The BBC's Helen Boaden was on the witness stand today as Tony Newbery makes a last-ditch attempt to force the BBC to disclose who attended its mysterious seminar on climate change in 2006 (background here). If the Information Tribunal throws his case out, it's probably the end of the line.
Andrew Orlowski of the Register was there and describes what happened here. It looks like a fait accompli:
When it came to a cross examination by Newbery, David Marks QC, the presiding tribunal judge, threw a thick protective cloak around the BBC's star witness, refusing to allow the blogger to pose many of his questions to Boaden directly. As a result, most remained answered.
"If the BBC had no record of what was said," remarked Newbery, "the first part of the Chatham House Rule doesn't apply. I can't request it. It doesn't exist."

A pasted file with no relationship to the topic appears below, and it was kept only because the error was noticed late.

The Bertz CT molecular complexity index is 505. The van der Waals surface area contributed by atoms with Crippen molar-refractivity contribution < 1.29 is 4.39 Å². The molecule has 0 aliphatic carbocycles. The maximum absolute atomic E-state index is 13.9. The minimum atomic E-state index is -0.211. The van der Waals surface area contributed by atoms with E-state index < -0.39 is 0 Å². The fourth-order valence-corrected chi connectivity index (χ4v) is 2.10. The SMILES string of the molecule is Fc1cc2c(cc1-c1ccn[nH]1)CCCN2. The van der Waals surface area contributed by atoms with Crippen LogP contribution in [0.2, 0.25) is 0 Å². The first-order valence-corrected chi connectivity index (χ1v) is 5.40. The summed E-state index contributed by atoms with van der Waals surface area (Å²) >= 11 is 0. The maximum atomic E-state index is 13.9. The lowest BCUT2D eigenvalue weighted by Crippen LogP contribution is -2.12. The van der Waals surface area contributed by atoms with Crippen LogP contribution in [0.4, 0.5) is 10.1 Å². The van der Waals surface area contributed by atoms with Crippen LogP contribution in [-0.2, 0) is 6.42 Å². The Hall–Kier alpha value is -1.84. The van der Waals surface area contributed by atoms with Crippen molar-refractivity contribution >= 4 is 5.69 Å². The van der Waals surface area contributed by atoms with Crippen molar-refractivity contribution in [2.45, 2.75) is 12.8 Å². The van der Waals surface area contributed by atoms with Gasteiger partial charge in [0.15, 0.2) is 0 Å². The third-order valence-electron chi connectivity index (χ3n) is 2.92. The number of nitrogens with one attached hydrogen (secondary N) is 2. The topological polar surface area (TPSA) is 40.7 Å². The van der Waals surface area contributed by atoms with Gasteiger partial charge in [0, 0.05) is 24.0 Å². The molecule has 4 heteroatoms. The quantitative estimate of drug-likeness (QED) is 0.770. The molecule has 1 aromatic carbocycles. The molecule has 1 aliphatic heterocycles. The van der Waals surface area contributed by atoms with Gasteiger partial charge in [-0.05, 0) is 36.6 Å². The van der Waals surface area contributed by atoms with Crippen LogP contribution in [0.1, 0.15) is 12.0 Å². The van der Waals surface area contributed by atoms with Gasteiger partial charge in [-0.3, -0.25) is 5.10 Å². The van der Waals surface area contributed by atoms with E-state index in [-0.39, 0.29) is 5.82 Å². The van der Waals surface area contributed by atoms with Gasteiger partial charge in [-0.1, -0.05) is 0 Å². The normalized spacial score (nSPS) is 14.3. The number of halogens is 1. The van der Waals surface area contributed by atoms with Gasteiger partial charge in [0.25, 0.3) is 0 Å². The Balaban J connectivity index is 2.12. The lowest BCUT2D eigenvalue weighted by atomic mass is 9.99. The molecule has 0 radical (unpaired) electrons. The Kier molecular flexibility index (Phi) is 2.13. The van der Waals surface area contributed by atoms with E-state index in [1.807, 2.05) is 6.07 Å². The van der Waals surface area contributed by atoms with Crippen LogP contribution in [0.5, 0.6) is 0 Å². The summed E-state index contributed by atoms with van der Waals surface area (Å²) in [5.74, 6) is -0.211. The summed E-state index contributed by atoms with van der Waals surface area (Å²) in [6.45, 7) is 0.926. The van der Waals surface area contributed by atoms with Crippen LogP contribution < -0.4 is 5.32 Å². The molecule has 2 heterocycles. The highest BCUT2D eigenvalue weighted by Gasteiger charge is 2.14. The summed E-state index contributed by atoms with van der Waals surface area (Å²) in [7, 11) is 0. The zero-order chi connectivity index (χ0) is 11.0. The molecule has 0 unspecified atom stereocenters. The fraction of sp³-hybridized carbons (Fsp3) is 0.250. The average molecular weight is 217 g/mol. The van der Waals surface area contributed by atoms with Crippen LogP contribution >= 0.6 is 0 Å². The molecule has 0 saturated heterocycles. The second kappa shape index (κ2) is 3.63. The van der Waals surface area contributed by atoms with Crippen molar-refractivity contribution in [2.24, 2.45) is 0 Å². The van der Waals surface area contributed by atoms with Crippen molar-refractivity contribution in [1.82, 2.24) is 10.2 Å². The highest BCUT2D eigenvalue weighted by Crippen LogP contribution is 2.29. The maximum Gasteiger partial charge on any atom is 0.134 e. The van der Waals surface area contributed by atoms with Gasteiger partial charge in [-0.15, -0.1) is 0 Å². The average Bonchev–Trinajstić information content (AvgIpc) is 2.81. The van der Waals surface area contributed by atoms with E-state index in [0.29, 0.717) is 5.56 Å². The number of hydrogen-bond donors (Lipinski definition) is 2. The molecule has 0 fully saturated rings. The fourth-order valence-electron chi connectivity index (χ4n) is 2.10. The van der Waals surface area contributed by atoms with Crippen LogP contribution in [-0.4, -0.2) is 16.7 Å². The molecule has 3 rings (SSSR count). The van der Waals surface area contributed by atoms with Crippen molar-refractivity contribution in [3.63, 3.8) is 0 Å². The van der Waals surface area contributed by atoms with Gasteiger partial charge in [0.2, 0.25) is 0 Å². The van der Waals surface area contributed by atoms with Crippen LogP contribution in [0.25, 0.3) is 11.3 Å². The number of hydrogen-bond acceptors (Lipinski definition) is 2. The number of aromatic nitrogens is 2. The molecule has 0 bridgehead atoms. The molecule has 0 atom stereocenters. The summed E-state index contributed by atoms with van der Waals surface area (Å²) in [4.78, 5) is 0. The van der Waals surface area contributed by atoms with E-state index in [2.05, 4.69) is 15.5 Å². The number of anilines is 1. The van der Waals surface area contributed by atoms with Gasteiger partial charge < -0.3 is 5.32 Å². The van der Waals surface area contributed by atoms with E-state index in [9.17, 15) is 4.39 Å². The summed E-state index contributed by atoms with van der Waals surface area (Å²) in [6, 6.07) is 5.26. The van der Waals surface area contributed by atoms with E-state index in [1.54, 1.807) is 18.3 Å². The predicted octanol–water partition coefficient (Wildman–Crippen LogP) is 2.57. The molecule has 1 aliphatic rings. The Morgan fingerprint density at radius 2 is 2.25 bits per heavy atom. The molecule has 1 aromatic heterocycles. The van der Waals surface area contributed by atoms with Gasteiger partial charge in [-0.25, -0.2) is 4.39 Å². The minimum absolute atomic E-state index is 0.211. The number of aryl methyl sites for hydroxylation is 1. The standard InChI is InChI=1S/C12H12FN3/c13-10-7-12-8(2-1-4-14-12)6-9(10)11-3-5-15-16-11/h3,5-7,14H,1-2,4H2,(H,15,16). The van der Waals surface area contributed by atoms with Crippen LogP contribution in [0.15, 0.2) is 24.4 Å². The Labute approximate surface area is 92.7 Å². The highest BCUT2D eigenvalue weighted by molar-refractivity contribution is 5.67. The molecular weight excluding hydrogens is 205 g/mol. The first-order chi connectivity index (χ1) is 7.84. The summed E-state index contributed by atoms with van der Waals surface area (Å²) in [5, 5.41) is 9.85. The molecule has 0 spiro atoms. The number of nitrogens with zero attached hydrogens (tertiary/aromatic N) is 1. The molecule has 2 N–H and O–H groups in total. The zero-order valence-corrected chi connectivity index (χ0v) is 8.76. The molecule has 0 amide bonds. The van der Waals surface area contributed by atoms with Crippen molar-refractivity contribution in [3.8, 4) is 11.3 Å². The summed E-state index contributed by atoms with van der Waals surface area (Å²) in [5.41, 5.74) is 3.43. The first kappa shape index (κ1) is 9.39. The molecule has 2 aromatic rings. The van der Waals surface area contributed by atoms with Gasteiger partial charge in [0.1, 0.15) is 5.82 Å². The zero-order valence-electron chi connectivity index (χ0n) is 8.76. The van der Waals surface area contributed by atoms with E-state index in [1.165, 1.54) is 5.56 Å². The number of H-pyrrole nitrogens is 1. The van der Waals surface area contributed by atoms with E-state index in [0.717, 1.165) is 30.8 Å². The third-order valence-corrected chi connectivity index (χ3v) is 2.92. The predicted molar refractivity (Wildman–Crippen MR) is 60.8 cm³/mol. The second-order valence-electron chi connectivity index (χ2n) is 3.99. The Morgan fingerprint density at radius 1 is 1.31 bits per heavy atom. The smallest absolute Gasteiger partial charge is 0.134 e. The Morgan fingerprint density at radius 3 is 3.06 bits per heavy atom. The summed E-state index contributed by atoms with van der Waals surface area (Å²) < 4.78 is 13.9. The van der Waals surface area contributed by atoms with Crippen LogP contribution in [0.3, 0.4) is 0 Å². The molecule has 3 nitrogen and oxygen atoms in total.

The judge sternly reminded Newbery that any line of enquiry that allowed the identity of the attendees to be inferred should not be allowed. Marks also stepped in where he thought Boaden may not have been able to answer. Marks even intervened to prevent one line of enquiry very germane to Newbery's case: the blogger wanted to know if the attendees were there in a private or public capacity.
”It could be both,” mused the judge. “I'm reluctant to allow Ms Boaden say anything about this. I doubt if she can add anything to what is a submission by you. You’re under a severe warning from me not to go anywhere near the question.”
[Update: Tony telephones, noting that he will be unable to report on what happened at his own blog for a few days. He's on the witness stand himself tomorrow.]